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12. The matters to be considered by the councils must inevitably differ widely from industry to industry, as different circumstances and conditions call for different treatment, but we are of opinion that the suggestions set forth below ought to be taken into account, subject to such modification in each case as may serve to adapt them to the needs of the various industries.

13. In the well-organized industries one of the first questions to be considered should be the establishment of local and works organizations to supplement and make more effective the work of the central bodies. It is not enough to secure cooperation at the center between the national organizations; it is equally necessary to enlist the activity and support of employers and employed in the districts and in individual establishments. The national industrial council should not be regarded as complete in itself; what is needed is a triple organization-in the workshops, the districts, and nationally. Moreover, it is essential that the organization at each of these three stages should proceed on a common principle, and that the greatest measure of common action between them should be secured.

14. With this end in view, we are of opinion that the following proposals should be laid before the national industrial councils:

(a) That district councils, representative of the trades-unions and of the employers' association in the industry, should be created, or developed out of the existing machinery for negotiation in the various trades.

(b) That works committees, representative of the management and of the workers employed, should be instituted in particular works to act in close cooperation with the district and national machinery.

As it is of the highest importance that the scheme making provision for these committees should be such as to secure the support of the trades-unions and employers associations concerned, its design should be a matter for agreement between these organizations.

Just as regular meetings and continuity of cooperation are essential in the case of the national industrial councils, so they seem to be necessary in the case of the district and works organizations. The object is to secure cooperation by granting to workpeople a greater share in the consideration of matters affecting their industry, and this can only be achieved by keeping employers and workpeople in constant touch. 15. The respective functions of works committees, district councils, and national councils will no doubt require to be determined separately in accordance with the varying conditions of different industries. Care will need to be taken in each case to delimit accurately their repsective functions, in order to avoid overlapping and resulting friction. For instance, where conditions of employment are determined by national agreements, the district councils or works committees should not be allowed to contract out of conditions so laid down, nor, where conditions are determined by local agreements, should such power be allowed to works committees.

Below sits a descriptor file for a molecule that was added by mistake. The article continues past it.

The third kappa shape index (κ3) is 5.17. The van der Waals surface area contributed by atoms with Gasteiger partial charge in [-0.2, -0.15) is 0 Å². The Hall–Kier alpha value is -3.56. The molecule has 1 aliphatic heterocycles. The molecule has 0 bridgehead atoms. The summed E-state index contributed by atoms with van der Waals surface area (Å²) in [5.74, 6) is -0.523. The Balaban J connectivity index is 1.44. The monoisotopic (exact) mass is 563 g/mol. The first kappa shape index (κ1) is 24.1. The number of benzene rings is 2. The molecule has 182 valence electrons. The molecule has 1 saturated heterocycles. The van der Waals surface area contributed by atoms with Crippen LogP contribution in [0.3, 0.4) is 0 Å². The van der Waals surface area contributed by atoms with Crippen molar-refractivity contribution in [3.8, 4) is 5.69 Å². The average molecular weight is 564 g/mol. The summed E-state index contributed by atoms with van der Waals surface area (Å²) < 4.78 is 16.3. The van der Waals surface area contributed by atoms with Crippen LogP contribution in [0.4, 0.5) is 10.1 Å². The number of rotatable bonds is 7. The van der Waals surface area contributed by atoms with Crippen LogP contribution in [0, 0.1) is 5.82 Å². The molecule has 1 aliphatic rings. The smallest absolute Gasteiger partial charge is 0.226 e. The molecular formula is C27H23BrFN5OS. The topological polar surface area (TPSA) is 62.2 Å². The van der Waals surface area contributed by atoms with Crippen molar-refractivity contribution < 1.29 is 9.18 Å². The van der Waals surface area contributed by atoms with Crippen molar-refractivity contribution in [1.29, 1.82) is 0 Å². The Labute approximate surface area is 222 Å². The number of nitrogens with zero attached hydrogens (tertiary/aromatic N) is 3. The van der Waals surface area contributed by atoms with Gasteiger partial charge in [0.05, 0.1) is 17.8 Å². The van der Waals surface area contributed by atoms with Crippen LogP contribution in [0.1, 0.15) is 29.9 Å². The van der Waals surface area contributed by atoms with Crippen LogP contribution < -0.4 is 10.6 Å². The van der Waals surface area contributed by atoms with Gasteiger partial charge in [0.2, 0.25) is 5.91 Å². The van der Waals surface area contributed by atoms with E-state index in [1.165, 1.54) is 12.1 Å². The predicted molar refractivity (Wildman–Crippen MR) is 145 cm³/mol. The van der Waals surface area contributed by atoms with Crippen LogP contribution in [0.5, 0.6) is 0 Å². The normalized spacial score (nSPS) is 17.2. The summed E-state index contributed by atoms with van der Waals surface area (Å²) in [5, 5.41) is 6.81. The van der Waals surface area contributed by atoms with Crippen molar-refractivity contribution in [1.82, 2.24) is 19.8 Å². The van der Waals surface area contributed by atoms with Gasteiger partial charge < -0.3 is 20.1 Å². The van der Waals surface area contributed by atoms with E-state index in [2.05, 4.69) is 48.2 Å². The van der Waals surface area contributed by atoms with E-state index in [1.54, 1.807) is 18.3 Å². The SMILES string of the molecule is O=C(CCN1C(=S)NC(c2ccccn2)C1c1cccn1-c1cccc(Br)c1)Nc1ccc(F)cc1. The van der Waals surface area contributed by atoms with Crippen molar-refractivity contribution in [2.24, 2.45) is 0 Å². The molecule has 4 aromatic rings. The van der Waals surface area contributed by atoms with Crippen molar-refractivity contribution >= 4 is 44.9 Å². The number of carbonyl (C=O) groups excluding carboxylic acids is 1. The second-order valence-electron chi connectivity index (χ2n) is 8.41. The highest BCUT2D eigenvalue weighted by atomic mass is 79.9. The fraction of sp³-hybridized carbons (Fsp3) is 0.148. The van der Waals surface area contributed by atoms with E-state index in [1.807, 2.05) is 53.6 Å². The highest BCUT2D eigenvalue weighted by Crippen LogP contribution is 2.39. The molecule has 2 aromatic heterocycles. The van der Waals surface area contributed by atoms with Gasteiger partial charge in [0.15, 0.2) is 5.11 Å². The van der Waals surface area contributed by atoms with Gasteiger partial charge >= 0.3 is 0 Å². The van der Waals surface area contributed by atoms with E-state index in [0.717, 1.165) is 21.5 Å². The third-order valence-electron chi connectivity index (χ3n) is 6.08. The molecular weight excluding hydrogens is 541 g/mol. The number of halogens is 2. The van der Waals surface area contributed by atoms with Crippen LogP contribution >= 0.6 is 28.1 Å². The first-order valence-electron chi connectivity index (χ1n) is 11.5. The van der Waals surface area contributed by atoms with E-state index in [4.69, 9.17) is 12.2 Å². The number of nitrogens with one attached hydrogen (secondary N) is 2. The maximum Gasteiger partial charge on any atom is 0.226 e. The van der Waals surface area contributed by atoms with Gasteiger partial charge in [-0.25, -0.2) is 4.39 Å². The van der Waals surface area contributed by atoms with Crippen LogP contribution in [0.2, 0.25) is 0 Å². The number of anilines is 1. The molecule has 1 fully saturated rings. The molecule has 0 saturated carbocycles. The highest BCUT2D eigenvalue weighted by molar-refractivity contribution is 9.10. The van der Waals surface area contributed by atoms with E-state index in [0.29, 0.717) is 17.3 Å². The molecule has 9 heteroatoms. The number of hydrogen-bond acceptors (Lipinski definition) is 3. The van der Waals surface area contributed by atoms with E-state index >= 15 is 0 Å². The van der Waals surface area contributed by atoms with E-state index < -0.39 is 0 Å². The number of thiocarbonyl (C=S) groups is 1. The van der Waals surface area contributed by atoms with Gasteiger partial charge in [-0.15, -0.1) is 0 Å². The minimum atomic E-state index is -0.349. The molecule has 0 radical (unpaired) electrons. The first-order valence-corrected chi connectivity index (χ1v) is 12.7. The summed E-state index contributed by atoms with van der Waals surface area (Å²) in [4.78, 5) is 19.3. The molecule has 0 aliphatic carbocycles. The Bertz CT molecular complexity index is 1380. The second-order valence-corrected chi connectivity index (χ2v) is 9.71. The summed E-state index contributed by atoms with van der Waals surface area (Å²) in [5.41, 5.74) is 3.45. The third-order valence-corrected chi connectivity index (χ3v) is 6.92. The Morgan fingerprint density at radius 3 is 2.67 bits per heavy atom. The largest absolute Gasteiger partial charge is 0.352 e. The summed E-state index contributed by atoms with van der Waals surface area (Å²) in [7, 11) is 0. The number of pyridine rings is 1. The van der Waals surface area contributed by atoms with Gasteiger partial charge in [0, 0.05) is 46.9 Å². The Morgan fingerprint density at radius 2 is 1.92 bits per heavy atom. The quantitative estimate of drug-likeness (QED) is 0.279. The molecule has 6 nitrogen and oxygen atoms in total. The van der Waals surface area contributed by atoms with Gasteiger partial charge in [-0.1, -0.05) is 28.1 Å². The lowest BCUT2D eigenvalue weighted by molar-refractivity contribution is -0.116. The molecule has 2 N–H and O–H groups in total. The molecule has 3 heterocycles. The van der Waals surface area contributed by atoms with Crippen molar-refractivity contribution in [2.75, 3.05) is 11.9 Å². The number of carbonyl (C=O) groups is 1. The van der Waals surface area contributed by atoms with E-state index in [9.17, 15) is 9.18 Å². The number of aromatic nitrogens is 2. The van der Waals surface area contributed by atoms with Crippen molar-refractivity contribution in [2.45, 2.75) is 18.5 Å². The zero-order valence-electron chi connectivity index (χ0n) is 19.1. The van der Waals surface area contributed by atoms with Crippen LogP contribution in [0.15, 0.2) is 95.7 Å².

16. Among the questions with which it is suggested that the national councils should deal or allocate to may be selected for special mention:

(i) The better utilization of the practical knowledge and experience of the workpeople.

(ii) Means for securing to the workpeople a greater share in and responsibility for the determination and observance of the conditions under which their work is carried

on.

(iii) The settlement of the general principles governing the conditions of employment, including the methods of fixing, paying, and readjusting wages, having regard to the need for securing to the workpeople a share in the increased prosperity of the industry.

(iv) The establishment of regular methods of negotiation for issues arising between employers and workpeople, with a view both to the prevention of differences and to their better adjustment when they appear.

(v) Meams of insuring to the workpeople the greatest possible security of earnings and employment, without undue restriction upon change of occupation or employer. (vi) Methods of fixing and adjusting earnings, piecework prices, etc., and of dealing with the many difficulties which arise with regard to the method and amount of payment apart from the fixing of general standard rates, which are already covered by paragraph (iii).

(vii) Technical education and training.

(viii) Industrial research and the full utilization of its results.

(ix) The provision of facilities for the full consideration and utilization of invertions and improvements designed by workpeople, and for the adequate safeguarding of the rights of the designers of such improvements.